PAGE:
Moses ended up needing to perform all three. The people didn’t believe until they saw the water turning to blood. When they did… they worshipped (4:30-31). The water from the Nile turning to blood convinced Israel that God was with them and that God had come down. That Advent had and would come. But why was this final sign so convincing?

I think it’s because the water turning to blood made real their deepest pain.

Remember, Israel was a nation in the wake of genocide, a nation grieving. And the weapon used to massacre them was the Nile river. Thousands and thousands of brothers and sons drowned in the water. And if you were a slave in the desert nation of Egypt, where did you get your water?

You got it from the Nile. You got it from the same place your son was murdered. Mothers began each day drinking water from a mass grave, washing their living children in a literal blood bath. Clothes and dishes were cleaned in the blood of their sons.

The sign of turning water from the Nile into blood was convincing because it proved God knew. He was right there. He saw their pain. He heard their cries. He knew what was most painful and he was coming. The sign declared: “I have come down and I will come down!”


But even after God’s name and signs Moses still doubted that God being with him was enough.

“Oh my Lord, please send someone else.” (Exodus 4:13) 

The name and the signs didn’t work. While God would give Moses Aaron, ultimately, there is only one someone who will convince our suffering hearts that God is with us.

His name is Jesus, or, as he’s called on his birthday, Emmanuel: God with us. In Jesus, Yahweh comes down. And like Yahweh he saw, heard, and knew the suffering of Israel. We’re told that Jesus sees, hears, knows, and experiences our pains and our sorrows.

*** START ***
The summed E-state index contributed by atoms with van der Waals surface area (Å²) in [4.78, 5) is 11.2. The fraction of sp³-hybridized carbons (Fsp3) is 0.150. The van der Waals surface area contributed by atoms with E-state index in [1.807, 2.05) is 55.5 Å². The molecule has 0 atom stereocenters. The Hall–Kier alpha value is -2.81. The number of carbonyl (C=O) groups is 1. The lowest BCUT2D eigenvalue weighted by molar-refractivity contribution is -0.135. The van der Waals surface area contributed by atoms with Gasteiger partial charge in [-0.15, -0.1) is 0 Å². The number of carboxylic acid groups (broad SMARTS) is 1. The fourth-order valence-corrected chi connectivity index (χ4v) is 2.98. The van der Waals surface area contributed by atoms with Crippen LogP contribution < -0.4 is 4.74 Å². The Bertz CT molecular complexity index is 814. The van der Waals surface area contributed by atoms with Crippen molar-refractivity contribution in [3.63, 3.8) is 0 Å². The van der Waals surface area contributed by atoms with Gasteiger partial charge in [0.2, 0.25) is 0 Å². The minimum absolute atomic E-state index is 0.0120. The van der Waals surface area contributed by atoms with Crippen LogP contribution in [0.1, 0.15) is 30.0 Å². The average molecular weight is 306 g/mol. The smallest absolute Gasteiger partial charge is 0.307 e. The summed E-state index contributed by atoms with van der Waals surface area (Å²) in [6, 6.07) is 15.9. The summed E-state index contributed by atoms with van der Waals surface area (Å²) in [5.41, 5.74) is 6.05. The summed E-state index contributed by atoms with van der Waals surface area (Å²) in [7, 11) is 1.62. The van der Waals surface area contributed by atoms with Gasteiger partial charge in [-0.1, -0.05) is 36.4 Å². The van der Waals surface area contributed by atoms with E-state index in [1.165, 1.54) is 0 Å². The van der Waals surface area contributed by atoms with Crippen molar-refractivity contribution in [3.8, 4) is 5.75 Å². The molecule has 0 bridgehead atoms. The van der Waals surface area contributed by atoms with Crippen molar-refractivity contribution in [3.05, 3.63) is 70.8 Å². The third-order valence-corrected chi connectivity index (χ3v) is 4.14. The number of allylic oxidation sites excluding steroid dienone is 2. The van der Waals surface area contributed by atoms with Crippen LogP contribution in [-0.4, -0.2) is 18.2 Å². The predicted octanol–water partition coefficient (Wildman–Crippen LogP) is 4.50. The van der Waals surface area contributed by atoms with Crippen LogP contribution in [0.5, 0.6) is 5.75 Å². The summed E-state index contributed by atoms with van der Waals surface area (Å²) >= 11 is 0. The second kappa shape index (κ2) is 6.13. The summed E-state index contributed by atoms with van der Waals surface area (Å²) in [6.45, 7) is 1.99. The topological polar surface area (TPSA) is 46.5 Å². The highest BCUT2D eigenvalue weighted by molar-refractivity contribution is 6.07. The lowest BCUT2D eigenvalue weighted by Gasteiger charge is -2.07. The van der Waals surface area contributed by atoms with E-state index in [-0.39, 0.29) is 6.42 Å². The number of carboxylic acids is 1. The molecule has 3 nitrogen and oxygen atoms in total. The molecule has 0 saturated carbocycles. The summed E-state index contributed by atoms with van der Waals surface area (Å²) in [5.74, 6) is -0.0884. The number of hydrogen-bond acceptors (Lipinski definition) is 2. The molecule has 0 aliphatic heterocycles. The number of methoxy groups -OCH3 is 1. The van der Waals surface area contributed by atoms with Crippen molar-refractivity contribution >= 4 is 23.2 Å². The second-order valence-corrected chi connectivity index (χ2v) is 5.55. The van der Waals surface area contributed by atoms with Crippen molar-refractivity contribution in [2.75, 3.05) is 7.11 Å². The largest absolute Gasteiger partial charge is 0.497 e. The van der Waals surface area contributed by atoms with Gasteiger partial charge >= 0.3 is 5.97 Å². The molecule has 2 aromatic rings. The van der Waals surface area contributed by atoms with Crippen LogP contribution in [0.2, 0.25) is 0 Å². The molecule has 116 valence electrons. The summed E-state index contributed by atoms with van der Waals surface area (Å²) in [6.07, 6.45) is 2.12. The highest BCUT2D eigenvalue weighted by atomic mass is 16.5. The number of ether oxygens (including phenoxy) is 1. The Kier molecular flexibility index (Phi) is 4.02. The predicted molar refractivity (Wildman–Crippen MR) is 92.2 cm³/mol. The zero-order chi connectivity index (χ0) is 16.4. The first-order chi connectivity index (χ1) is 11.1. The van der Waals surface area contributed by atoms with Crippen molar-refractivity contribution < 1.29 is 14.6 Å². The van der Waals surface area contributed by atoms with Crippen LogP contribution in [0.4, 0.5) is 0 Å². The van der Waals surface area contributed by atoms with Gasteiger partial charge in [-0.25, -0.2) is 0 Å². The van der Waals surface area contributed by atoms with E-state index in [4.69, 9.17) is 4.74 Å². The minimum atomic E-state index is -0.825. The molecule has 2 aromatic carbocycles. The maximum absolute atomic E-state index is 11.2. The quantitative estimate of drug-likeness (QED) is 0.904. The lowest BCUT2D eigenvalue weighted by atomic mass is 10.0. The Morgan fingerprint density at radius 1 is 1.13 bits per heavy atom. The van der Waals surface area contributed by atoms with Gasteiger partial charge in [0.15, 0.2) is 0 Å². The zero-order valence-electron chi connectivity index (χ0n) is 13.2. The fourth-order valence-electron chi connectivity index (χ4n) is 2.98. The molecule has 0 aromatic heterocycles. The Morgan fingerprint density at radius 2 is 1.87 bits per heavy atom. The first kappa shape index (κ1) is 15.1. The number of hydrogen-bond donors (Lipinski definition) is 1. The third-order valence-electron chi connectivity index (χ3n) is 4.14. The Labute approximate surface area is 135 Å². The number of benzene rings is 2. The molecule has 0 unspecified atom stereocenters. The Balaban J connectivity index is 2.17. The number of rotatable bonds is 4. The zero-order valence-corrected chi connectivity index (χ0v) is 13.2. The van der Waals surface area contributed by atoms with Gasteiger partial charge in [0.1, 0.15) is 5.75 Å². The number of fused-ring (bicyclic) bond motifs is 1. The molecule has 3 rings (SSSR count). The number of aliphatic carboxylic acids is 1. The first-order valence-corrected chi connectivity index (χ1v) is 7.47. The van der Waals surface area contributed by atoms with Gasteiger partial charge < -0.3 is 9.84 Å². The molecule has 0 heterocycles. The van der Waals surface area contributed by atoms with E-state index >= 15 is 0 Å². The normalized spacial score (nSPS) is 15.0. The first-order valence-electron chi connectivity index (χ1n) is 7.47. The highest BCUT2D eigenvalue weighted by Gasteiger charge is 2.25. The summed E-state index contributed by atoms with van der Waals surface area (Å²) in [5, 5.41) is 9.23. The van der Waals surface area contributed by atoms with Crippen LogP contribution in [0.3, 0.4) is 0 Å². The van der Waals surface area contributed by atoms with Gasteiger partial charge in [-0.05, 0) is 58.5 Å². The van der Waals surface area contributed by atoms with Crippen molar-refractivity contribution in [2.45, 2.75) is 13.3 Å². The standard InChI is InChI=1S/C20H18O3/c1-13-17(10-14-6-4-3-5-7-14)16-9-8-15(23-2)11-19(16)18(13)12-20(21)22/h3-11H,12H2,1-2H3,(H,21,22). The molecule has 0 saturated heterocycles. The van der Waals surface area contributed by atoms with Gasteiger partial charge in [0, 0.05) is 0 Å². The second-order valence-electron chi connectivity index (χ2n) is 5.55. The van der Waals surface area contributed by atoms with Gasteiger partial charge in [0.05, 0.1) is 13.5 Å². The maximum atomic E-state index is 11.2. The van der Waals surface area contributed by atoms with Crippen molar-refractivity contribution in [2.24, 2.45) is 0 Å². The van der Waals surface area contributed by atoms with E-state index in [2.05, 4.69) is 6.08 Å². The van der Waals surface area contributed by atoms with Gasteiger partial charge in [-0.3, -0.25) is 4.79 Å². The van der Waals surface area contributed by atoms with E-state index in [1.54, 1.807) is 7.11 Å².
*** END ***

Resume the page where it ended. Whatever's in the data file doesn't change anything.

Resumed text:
“For we do not have a high priest who is unable to sympathize with our weaknesses, but one who in every respect has been tempted as we are, yet without sin.” (Hebrews 4:15)

God in Jesus didn’t just perform signs from heaven to show his sympathy, he became the sign himself. God became like his creation.

And all of the sudden, it’s not just the fathers and mothers of Israel who mourn the loss of their sons – God does too. All of the sudden, it’s not just my wife and I who’ve lost a son. Jesus, God’s firstborn, dies too.

God sees. God hears. God knows. Advent has come.


Touring child cemeteries is death conquering your imagination. You replay and replay what’s already happened, as you imagine what lowering the casket will feel like. Nowhere seems good enough. I left even the nicest cemeteries speechless and sobbing, thinking “I can’t do this” and “He deserves better.”

When I finally chose one, I wasn’t done. I had to choose the plot. They slid a page of paper towards me, a map of the available spaces. Sixty little squares numbered 1-60. I had to point and say, “he will be buried in slot 27.” It broke me. My son’s life diminished to a paper square, a number and 3 square feet.

But God did the same.

No garden or city in the world was worthy of Jesus’ grave. Of all the cemeteries available to him he chose a little spot on a hillside in Israel. He placed his finger on history’s page and said, “he will be buried, there.” What a diminishment. The author of light buried in the dark.

But this is my sign. This is my water turning to blood. Jesus, like Ruben, was born to die.

God knows, Yahweh hears, Jesus sees, and Immanuel has come down.